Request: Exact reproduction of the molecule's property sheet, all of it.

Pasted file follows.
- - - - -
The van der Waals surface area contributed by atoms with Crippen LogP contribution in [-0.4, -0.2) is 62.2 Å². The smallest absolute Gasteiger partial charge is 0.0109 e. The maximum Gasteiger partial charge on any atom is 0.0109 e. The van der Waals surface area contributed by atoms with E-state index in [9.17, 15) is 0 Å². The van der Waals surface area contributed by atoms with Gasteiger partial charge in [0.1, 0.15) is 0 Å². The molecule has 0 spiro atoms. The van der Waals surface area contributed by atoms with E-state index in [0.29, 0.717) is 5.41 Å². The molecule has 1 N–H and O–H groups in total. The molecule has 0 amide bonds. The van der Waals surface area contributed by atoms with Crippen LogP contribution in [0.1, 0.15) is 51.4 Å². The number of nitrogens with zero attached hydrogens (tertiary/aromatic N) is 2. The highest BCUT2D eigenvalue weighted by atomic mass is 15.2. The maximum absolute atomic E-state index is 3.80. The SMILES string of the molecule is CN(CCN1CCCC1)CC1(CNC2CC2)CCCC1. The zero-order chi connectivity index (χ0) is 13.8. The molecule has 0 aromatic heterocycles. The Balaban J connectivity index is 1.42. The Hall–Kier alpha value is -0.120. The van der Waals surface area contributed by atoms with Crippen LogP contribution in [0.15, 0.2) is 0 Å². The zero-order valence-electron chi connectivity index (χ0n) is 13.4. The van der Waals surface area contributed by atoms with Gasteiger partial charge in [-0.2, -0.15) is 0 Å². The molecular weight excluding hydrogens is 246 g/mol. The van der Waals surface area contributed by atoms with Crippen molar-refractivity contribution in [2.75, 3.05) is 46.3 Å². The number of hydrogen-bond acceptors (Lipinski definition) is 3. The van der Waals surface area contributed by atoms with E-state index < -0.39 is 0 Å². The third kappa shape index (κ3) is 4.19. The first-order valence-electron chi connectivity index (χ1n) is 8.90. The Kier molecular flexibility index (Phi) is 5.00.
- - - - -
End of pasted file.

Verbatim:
The van der Waals surface area contributed by atoms with Crippen LogP contribution in [-0.4, -0.2) is 62.2 Å². The smallest absolute Gasteiger partial charge is 0.0109 e. The maximum Gasteiger partial charge on any atom is 0.0109 e. The van der Waals surface area contributed by atoms with E-state index in [9.17, 15) is 0 Å². The van der Waals surface area contributed by atoms with Gasteiger partial charge in [0.1, 0.15) is 0 Å². The molecule has 0 spiro atoms. The van der Waals surface area contributed by atoms with E-state index in [0.29, 0.717) is 5.41 Å². The molecule has 1 N–H and O–H groups in total. The molecule has 0 amide bonds. The van der Waals surface area contributed by atoms with Crippen LogP contribution in [0.1, 0.15) is 51.4 Å². The number of nitrogens with zero attached hydrogens (tertiary/aromatic N) is 2. The highest BCUT2D eigenvalue weighted by atomic mass is 15.2. The maximum absolute atomic E-state index is 3.80. The SMILES string of the molecule is CN(CCN1CCCC1)CC1(CNC2CC2)CCCC1. The zero-order chi connectivity index (χ0) is 13.8. The molecule has 0 aromatic heterocycles. The Balaban J connectivity index is 1.42. The Hall–Kier alpha value is -0.120. The van der Waals surface area contributed by atoms with Crippen LogP contribution in [0.15, 0.2) is 0 Å². The zero-order valence-electron chi connectivity index (χ0n) is 13.4. The van der Waals surface area contributed by atoms with Gasteiger partial charge in [-0.2, -0.15) is 0 Å². The molecular weight excluding hydrogens is 246 g/mol. The van der Waals surface area contributed by atoms with Crippen molar-refractivity contribution in [2.75, 3.05) is 46.3 Å². The number of hydrogen-bond acceptors (Lipinski definition) is 3. The van der Waals surface area contributed by atoms with E-state index < -0.39 is 0 Å². The third kappa shape index (κ3) is 4.19. The first-order valence-electron chi connectivity index (χ1n) is 8.90. The Kier molecular flexibility index (Phi) is 5.00.